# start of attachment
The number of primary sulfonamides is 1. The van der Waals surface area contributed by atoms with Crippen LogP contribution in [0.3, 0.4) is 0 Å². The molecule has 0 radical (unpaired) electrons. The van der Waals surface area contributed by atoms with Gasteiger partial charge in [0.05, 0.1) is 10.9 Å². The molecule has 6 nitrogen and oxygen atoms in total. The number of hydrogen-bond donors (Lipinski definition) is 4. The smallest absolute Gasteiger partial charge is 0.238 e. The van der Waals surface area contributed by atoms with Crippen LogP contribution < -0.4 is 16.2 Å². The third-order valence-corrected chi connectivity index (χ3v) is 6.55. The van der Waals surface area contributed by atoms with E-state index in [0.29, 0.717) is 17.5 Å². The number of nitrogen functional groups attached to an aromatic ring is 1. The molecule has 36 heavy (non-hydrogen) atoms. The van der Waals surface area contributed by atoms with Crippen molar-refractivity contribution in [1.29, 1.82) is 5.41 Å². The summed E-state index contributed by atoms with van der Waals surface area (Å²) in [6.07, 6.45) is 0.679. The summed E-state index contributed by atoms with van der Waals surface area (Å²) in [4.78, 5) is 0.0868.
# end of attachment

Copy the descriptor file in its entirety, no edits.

The number of primary sulfonamides is 1. The van der Waals surface area contributed by atoms with Crippen LogP contribution in [0.3, 0.4) is 0 Å². The molecule has 0 radical (unpaired) electrons. The van der Waals surface area contributed by atoms with Gasteiger partial charge in [0.05, 0.1) is 10.9 Å². The molecule has 6 nitrogen and oxygen atoms in total. The number of hydrogen-bond donors (Lipinski definition) is 4. The smallest absolute Gasteiger partial charge is 0.238 e. The van der Waals surface area contributed by atoms with Crippen LogP contribution < -0.4 is 16.2 Å². The third-order valence-corrected chi connectivity index (χ3v) is 6.55. The van der Waals surface area contributed by atoms with E-state index in [0.29, 0.717) is 17.5 Å². The number of nitrogen functional groups attached to an aromatic ring is 1. The molecule has 36 heavy (non-hydrogen) atoms. The van der Waals surface area contributed by atoms with Crippen molar-refractivity contribution in [1.29, 1.82) is 5.41 Å². The summed E-state index contributed by atoms with van der Waals surface area (Å²) in [6.07, 6.45) is 0.679. The summed E-state index contributed by atoms with van der Waals surface area (Å²) in [4.78, 5) is 0.0868.